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The Difference between a Pintxos & Tapas Is…

The Pintxo

Let us introduce you to the pintxo (or pincho). These bite sized delights originated in the 1930s when a bar in the South of Spain started serving little snacks with a toothpick to keep the ingredients together. The Spanish appetizer is often confused with tapas, and while they are very similar, the pintxo is set apart due to the use of a toothpick. Tapas are typically smaller, shareable versions of a larger dish, pintxos are individually portioned and often served on bread. 

For our pintxo deepdive, we’re sharing three decadent recipes perfect for the next time you get assigned appetizer duty. Bonus points if you serve all three together and throw your own Pintxo tasting tour at home. 

La Gilda

Serves 6 as an appetizer

The most quintessential Basque pintxo is known as La Gilda. The pickled combination of anchovy, olive, and pepper was created 60 years ago when a bar regular decided to experiment by skewering together some snacks set out on the counter by the owners.

Why the name? We’re glad you asked. Because the invention of this pintxo coincided with the San Sebastian International Film Festival, cinema was on the mind of San Sebastian residents. The blockbuster of that year was Gilda, starring Rita Hayworth as the titular role. Seeing as Hayworth’s character was just as spicy and salty as the newly discovered pintxo combination, the name seemed fitting. And thus, La Gilda was born.

Ingredients

16 pitted green olives, Manzanilla variety preferably* 

1 jar pickled guindilla peppers

8-12 oil packed Spanish anchovies 

8-12 wooden toothpicks

* If you can’t find olives without pimento stuffing, feel free to buy stuffed olives and simply poke the stuffing out with a toothpick.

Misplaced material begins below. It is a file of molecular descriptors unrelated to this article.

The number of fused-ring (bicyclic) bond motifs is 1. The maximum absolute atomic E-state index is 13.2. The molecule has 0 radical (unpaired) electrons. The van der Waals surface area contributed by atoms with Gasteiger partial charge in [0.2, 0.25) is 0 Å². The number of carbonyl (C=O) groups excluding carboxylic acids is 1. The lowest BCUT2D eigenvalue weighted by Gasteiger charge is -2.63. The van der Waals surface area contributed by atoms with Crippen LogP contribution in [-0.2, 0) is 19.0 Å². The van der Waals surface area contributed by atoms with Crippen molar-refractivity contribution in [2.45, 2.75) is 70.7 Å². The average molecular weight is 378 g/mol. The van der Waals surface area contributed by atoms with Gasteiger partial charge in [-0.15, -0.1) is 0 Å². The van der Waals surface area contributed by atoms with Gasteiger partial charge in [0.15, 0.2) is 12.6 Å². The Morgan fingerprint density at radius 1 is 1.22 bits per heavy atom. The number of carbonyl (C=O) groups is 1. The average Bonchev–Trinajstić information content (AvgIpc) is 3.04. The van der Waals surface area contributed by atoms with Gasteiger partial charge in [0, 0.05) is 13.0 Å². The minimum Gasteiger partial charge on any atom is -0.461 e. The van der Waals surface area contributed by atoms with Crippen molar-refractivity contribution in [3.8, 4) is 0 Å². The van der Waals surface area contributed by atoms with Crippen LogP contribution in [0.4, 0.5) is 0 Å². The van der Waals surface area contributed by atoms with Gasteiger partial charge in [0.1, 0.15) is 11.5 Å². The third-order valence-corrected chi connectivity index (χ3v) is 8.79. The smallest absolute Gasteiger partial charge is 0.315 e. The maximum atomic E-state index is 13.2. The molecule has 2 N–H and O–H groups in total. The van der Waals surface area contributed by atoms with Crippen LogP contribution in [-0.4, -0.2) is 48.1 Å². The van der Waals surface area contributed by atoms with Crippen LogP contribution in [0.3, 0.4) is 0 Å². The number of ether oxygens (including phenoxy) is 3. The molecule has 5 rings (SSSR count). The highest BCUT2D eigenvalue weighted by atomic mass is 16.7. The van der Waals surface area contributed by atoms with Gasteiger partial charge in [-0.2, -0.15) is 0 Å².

Directions

To assemble, start by threading one olive and one pepper to the toothpick. Thread the end of one anchovy to the same skewer, placing another olive on top. Thread the rest of the anchovy by wrapping it over the olive, skewering the other end of the filet. Finish by adding another olive to the toothpick. Repeat with the remaining toothpicks and ingredients, and serve. 

Summer Sea Pintxo

Serves 6 as an appetizer, 4 as a main course.

In the heart of San Sebastian is its premier culinary institute, Mimo. But Mimo isn’t your typical cooking school. Instead, they’re dishing up immersive experiences like their “off the beaten track” food tour, or a cooking class focused on Michelin star techniques. Come to discover the techniques behind Basque cuisine, or sit back and relax while you enjoy their entertaining show cooking services. Whichever experience you choose, it’s most likely going to include a Pintxo.  While the menu for something like their Old Town Pintxos Cooking Class rotates seasonally, a guest visiting in the warmer months can expect what Mimo calls their “Summertime Krab” pintxo. 

In true Galavante fashion, we had to put our own spin on this seasonal favorite. Adding some New York flair to the Spanish dish, we took inspiration from Manhattan’s very own (three Michelin star) restaurant, Le Bernardin. Their beloved salmon rillette recipe acts as a base for our Summer Sea pintxo. A decadent mix of crab, roe, poached and smoked salmon, this pintxo is the perfect appetizer for your next get together. And it’s way easier than you think!

Ingredients

2 cups dry white wine

1 tablespoon minced shallots

2 cloves of garlic, smashed

1 pound fresh boneless skinless salmon filet, cut into 1- inch cubes

3 ounces smoked salmon, cut into strips